What is the fastest way to immigrate to Canada in 2020?
Posted on November 30, 2019
Canada features prominently among the most popular destinations to migrate overseas.
The fastest way to immigrate to Canada in 2020 is through the Express Entry system.
With the launch of the Express Entry system in January 2015, the immigration process to Canada has become streamlined and expedited as well.
The Express Entry system, also commonly called EE, is the application management system of the government of Canada.
It is through EE that the processing for various economic programs – the Federal Skilled Trades Program (FSTP), the Federal Skilled Worker Program (FSWP), the Canadian Experience Class (CEC) and a portion of the Provincial Nominee Program (PNP) are held.
Why was Express Entry designed?
The government of Canada designed the EE system with 3 main objectives in view –
- Expediting the processing of the applications,
- Flexibility in the selection of applications and the management of applications, and
- Responsiveness to the needs and requirements of the labour market and the regional areas.
With the immense response received, the EE system has gone far and beyond merely meeting the objectives.
What are the immigration targets for 2020-2021?
As per CIC News, the updated “2019-2021 plan calls for gradually increasing admissions targets each year up to 350,000 in 2021”.
Targets for 2019 and 2020 have been increased to 330,800 and 341,000 respectively. These were initially set at 330,000 and 340,000.
Source: CIC News
Interestingly, of the 1.3 million new PR that Canada plans on inducting by 2021-end, a quarter [that is, 331,000] are expected to come through the 3 economic programs managed by the Express Entry, namely – FSTP, FSWP, and CEC.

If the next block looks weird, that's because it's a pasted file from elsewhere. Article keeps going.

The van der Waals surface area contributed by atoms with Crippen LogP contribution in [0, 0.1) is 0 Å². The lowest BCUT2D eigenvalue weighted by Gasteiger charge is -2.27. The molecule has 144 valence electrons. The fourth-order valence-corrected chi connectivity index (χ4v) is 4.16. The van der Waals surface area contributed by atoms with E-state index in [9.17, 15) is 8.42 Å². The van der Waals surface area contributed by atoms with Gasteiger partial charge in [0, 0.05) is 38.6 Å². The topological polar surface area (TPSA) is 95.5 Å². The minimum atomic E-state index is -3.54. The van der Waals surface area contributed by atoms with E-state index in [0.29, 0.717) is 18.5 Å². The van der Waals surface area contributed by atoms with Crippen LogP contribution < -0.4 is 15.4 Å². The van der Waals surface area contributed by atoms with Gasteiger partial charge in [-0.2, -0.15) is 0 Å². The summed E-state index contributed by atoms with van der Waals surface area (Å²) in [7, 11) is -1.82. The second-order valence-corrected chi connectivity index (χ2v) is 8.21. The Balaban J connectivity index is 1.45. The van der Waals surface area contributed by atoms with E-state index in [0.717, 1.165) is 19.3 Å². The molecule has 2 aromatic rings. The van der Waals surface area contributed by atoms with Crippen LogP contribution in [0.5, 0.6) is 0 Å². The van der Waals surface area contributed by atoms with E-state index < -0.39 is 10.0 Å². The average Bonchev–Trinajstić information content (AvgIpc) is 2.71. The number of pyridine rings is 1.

PNPs, on the other hand, have a combined target of 255,100 in the same duration which would account for nearly 19% of the 1.3 million.
Quick tool: Find out if you are eligible
Check out: Canada Visa Resources
How can a provincial nomination help me?
9 provinces and 2 territories take part in the PNP.
Quebec has its own immigration program and does not participate in the PNP.
Nunavut is also not a part of PNP.
Source: CIC News
From its first year of operation to the present, the PNP has come a long way indeed.
While in 1996, the first year of operation of PNP, a mere 233 got their Canadian PR through PNP; the admission target for 2019 is 61,000. By 2021, PNPs are expected to lead to 160,100 new Canada PR.
Source: CIC News
As per CIC news, for the years 2018 to 2021, the Federal High Skilled Targets and PNP targets have been demarcated as:
|Year||Federal High Skilled Targets||Provincial Nominee Program Targets||Combined total|
There are many reasons that contribute to the success of PNP. As most of the immigrants to Canada prefer settling down in major cities, the regional areas in the provinces are left with a gap between the demand for labor and supply of the same. The PNP is one of the programs that seeks to address this issue.
A provincial nomination gives an additional 600 points to the Comprehensive Ranking System (CRS) score of the profile of the candidate in the Express Entry Pool or EE Pool.
With the added 600, the CRS is high enough for being selected in the upcoming draw. A provincial nomination, thereby, is almost a guarantee that the candidate will receive the Invitation to Apply (ITA) in the next round.
Also, the CRS threshold set by the provinces in their draws is often lower when compared to that in the federal EE draw. For example, while the latest federal EE draw held on November 13 has a CRS 472 cut-off; Alberta’s October 24 draw had a CRS 300 cut-off.
All things said and done, the fastest way to Canada in 2020 would probably be to first enter your profile in the federal EE pool and then send an Expression of Interest (EOI) to the provinces participating in the PNP.
You can lodge your EOI with more than one province at a time.
All the best!
If you are looking to Study, Work, Visit, Invest or Migrate to Canada, talk to Y-Axis, the World’s No.1 Immigration & Visa Company.
If you found this blog engaging, you may also like…